By Porter Anderson, Editor-in-Chief | @Porter_Anderson
‘Relative Invisibility’Back from its break in July, Words Without Borders in its August edition focuses for its first time on Welsh, which is ranked among the endangered “small” languages and is, of course, one of the most visually baffling to English-trained eyes in the world.
There are few children, for example, who don’t love returning from a summer holiday in Wales to confound their little English-bound friends with photos of roadside signs that say llwybr troed—footpath. Their parents will more likely be haunted by the strangeness of Clough Williams-Ellis’ Portmeirion in Gwynedd and the eerie quiet of Yr Wyddfa, Mount Snowdon.
Two of the five authors you’ll find in this issue of Words Without Borders have adapted their own work for film and television. And this issue—which includes three novel excerpts and two short stories—features two tales set in a dystopian future, both of them resonant with Brexitian angst relevant to Wales’ position in the United Kingdom.
In reading the sharply observed introductory article, Reimagined Community, from Casi Dylan–a Scotland-based Welsh-born cultural activities coordinator with the University of Glasgow–you may find it hard not to realize that Wales should somehow be given a way, like Ireland, to remain in Europe if it would like to.
“The relative invisibility of the contemporary Welsh-language scene can feel incongruous to its core readership … the spaces where Welsh-literature happens are, to an extent, different.”Casi Dylan
While the Welsh population in 2017 was logged at some 3.1 million, it’s estimated that only something more than 500,000 of them may be able to speak the language, although one challenge to that number—from a 2019 report from the UK’s National Survey—puts the figure closer to 896,000.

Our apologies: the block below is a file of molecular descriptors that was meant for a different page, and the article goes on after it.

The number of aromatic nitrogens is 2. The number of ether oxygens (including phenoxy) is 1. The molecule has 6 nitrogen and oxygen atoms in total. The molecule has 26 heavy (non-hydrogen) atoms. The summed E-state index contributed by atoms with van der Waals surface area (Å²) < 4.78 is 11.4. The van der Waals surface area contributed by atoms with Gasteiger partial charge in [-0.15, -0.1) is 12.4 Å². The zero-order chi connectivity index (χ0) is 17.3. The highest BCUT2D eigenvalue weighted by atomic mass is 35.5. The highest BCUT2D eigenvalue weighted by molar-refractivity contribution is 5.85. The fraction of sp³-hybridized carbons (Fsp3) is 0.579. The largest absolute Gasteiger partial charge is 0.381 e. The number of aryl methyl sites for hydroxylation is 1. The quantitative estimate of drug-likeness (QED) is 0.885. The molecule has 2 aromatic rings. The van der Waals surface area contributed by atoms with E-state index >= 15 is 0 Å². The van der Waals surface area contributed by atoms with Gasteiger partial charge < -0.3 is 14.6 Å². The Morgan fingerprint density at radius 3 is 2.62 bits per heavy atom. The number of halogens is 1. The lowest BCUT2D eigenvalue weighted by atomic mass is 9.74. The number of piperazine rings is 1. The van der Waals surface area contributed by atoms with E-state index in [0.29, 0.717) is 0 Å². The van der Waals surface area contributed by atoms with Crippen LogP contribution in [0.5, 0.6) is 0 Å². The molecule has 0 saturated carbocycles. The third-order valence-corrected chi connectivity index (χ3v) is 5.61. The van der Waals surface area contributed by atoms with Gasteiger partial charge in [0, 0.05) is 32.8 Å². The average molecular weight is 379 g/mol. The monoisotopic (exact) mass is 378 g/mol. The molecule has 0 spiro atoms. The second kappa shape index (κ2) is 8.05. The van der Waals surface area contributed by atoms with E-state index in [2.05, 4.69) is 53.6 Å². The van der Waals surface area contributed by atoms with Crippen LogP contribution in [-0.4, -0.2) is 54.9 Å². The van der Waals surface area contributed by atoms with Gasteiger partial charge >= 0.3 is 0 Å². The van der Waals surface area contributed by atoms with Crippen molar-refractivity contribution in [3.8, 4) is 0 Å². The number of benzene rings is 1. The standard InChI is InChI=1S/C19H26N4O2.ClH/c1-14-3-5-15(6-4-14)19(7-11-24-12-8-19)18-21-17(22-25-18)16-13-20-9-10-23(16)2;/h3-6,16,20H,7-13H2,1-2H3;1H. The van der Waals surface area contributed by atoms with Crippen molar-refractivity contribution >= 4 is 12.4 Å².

Dylan opens with a fine anecdote–a question of Middle Welsh vs. the contemporary language—which (as with Greek and several other more broadly surviving and evolved languages, is often considered to be something stuck in the time of that ubiquitous red dragon so frequently attached to Welsh imagery. On being asked about Middle Welsh, Dylan writes, “As innocuous a comment as this might seem, it—along with countless incidents like it—has come in my mind to represent the narrow silos where Welsh-language culture is categorized away in the collective imagination.
“If known at all, it is often through a gauze where Wales remains druidic, heroic, romantic. Othered. From here there may well be a jump to a Thomas or two—Dylan, R. S.—but more often than not they appear as lonely figures, separate from the broader, national, crucially bilingual culture of Wales through which they wrote. ‘Despite our speech,’ as R. S. wrote in his 1958 poem ‘Border Blues,’ ‘we are not English.'”
And in discussing the state today of Welsh and its literature, by way of presenting the works she has chosen, Dylan writes:
“The relative invisibility of the contemporary Welsh-language scene can feel incongruous to its core readership, which enjoys a literature of caliber, depth, and ever-increasing diversity. There is no doubt that it is a tightly-knit community of readers, nor that publishing and marketing practices for an audience of half a million or so Welsh speakers operate along different lines from other mass markets: the spaces where Welsh-literature happens are, to an extent, different. …
“Literary translation remains crucial to ensuring broader access to Welsh-language writing, but so too do other and, in some senses, profounder acts of cultural reconciliation. For a small nation we are millstoned by many internal borders, the residue of a population which for so long was not equipped with its own unified history and culture.
“There is a charged interplay of literary and nonliterary Welsh, of standardized language and regional difference, which can render even fluent speakers reluctant readers. Increased access to Welsh-language education, both in schools and communities, is absolutely central in this regard.